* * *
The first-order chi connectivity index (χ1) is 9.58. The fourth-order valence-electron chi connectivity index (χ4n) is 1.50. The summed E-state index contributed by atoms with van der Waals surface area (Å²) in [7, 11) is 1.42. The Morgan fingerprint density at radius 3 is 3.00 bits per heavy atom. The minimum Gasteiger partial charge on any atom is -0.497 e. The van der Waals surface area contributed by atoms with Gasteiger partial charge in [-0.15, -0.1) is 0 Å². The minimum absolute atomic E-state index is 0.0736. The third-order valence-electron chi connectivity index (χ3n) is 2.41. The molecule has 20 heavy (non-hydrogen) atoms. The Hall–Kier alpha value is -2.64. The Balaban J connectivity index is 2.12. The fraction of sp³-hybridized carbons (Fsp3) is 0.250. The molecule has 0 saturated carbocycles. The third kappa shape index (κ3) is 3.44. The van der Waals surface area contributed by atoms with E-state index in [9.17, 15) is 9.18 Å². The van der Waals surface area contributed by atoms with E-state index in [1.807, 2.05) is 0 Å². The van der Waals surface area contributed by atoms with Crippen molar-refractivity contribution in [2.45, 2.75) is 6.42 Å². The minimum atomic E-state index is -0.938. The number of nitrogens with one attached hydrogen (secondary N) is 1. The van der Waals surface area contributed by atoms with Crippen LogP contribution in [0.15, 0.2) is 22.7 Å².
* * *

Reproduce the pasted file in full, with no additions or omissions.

The first-order chi connectivity index (χ1) is 9.58. The fourth-order valence-electron chi connectivity index (χ4n) is 1.50. The summed E-state index contributed by atoms with van der Waals surface area (Å²) in [7, 11) is 1.42. The Morgan fingerprint density at radius 3 is 3.00 bits per heavy atom. The minimum Gasteiger partial charge on any atom is -0.497 e. The van der Waals surface area contributed by atoms with Gasteiger partial charge in [-0.15, -0.1) is 0 Å². The minimum absolute atomic E-state index is 0.0736. The third-order valence-electron chi connectivity index (χ3n) is 2.41. The molecule has 20 heavy (non-hydrogen) atoms. The Hall–Kier alpha value is -2.64. The Balaban J connectivity index is 2.12. The fraction of sp³-hybridized carbons (Fsp3) is 0.250. The molecule has 0 saturated carbocycles. The third kappa shape index (κ3) is 3.44. The van der Waals surface area contributed by atoms with E-state index in [9.17, 15) is 9.18 Å². The van der Waals surface area contributed by atoms with E-state index in [1.807, 2.05) is 0 Å². The van der Waals surface area contributed by atoms with Crippen molar-refractivity contribution in [2.45, 2.75) is 6.42 Å². The minimum atomic E-state index is -0.938. The number of nitrogens with one attached hydrogen (secondary N) is 1. The van der Waals surface area contributed by atoms with Crippen LogP contribution in [0.15, 0.2) is 22.7 Å².